The blessings of the covenant could not be enjoyed or maintained unless certain conditions were met by the beneficiaries. Though the conditions were not needed to establish the covenant, meeting them was to be the response of love, faith, and obedience. It was to be the manifestation of a relationship between humankind and God. Obedience was the means by which God could fulfill His covenant promises to the people.
Covenant breaking, through disobedience, is unfaithfulness to an established relationship. When the covenant is broken, what is broken is not the condition of bestowal but the condition of fulfillment.
The rainbow is a sign of God’s covenant with Noah. Read Genesis 17:10 to discover what was the sign of God’s covenant with Abraham. Circumcision “was destined: (1) to distinguish the seed of Abraham from the Gentiles (Eph. 2:11), (2) to perpetuate the memory of Jehovah’s covenant (Gen. 17:11), (3) to foster the cultivation of moral purity (Deut. 10:16), (4) to represent righteousness by faith (Rom. 4:11), (5) to symbolize circumcision of the heart (Rom. 2:29), and (6) to foreshadow the Christian rite of baptism (Col. 2:11, 12).”—The SDA Bible Commentary, vol. 1, pp. 322, 323.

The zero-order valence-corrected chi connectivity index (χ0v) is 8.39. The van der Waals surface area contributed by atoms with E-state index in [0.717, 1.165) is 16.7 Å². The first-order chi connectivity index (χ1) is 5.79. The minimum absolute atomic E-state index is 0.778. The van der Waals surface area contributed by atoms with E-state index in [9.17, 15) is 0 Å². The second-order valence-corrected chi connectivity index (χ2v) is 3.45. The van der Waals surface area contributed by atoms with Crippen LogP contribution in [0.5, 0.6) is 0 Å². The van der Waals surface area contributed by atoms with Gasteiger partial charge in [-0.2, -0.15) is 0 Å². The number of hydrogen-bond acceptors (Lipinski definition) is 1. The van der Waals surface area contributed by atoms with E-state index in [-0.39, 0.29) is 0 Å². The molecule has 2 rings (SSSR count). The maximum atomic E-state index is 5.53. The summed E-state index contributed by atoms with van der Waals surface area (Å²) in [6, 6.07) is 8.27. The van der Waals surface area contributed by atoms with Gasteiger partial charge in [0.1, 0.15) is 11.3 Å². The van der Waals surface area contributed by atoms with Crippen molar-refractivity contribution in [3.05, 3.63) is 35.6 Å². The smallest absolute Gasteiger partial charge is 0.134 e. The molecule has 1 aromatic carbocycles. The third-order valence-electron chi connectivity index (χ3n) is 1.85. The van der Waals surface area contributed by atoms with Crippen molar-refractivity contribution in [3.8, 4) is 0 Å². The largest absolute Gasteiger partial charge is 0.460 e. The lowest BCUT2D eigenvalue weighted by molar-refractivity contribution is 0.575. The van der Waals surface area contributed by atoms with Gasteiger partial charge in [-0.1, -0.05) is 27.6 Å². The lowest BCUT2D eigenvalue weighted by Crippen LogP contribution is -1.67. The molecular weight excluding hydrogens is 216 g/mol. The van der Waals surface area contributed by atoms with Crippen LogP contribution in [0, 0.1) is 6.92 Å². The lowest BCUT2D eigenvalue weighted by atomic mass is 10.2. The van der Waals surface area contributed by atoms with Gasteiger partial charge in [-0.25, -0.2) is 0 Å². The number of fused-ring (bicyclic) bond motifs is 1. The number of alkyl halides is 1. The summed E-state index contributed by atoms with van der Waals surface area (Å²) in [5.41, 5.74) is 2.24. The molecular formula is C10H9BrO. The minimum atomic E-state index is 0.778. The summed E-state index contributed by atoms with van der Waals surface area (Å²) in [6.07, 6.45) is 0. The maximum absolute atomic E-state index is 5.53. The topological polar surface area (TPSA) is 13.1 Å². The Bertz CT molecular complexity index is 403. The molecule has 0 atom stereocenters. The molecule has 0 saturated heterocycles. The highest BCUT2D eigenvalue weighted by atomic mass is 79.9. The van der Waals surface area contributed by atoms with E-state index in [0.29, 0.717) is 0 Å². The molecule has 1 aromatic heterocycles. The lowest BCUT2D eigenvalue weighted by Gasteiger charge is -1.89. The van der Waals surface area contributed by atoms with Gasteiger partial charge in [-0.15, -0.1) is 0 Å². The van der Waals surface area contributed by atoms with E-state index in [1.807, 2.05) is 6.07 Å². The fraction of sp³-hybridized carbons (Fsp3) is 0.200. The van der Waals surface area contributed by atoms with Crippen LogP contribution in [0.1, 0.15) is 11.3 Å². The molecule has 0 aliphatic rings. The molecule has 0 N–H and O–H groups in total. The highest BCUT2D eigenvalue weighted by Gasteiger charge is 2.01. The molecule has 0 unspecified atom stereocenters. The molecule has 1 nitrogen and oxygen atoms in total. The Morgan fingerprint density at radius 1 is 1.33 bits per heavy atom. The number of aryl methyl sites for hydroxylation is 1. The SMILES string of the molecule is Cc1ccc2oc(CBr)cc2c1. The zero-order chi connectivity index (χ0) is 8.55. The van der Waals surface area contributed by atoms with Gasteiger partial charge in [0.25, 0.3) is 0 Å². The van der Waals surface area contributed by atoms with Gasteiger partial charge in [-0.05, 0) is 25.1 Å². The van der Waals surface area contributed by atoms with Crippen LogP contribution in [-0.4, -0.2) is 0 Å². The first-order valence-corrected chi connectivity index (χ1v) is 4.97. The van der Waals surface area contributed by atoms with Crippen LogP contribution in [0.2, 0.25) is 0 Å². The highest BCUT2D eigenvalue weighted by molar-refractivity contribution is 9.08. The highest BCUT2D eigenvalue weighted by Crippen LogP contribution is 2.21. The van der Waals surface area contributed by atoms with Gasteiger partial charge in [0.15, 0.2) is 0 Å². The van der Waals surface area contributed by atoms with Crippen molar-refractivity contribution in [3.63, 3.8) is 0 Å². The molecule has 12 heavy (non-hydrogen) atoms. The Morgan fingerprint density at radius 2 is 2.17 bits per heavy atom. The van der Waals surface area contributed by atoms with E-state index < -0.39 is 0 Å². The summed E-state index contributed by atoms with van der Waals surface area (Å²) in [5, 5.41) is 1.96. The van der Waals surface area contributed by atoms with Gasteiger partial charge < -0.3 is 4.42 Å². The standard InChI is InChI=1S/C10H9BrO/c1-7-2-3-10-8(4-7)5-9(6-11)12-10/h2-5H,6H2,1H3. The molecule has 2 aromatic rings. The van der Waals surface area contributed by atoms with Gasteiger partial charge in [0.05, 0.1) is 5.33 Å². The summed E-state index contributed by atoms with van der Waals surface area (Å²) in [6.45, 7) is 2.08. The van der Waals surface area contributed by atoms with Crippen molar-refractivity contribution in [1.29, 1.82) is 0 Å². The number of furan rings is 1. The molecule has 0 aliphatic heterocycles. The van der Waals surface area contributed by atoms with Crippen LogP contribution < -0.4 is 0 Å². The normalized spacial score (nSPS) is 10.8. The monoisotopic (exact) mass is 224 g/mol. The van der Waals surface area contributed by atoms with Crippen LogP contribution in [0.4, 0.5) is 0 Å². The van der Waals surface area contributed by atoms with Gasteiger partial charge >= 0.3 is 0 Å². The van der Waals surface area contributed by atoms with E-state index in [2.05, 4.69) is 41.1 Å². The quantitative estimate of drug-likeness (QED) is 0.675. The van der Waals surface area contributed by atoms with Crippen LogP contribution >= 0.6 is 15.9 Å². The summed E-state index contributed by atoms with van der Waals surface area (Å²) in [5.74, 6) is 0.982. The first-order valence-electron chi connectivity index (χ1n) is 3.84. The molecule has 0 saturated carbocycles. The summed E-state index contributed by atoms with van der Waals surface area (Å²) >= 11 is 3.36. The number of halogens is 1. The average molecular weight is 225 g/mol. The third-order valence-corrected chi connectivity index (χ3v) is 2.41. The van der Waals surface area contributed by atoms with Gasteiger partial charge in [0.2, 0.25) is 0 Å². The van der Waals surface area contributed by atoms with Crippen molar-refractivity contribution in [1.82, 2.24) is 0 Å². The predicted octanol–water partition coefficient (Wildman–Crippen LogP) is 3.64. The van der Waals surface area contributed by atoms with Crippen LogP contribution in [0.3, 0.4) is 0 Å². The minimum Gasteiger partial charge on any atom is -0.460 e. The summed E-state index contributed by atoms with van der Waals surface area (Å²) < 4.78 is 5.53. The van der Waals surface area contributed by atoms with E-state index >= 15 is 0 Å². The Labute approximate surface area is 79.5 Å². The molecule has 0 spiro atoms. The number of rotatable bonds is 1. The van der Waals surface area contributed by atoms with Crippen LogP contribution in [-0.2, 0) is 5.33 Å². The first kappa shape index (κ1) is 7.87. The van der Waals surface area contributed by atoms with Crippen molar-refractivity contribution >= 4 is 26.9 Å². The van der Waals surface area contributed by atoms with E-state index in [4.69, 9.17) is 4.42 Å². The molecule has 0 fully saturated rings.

The rainbow will remain as a sign of God’s promise until the end of the world, but the sign of circumcision will not. According to the apostle Paul, circumcision was received by Abraham as a token of the righteousness he had received by faith in God (Rom. 4:11). However, through the centuries, circumcision came to signify salvation by obedience to the law. By New Testament times, circumcision had lost its biblical significance. Instead, the essential element is faith in Jesus Christ, which leads to an obedient, transformed life. Read Galatians 5:6; Galatians 6:15; and 1 Corinthians 7:18, 19.
Summary: God called Abraham into a special relationship with Him, one that would reveal the plan of salvation to the world.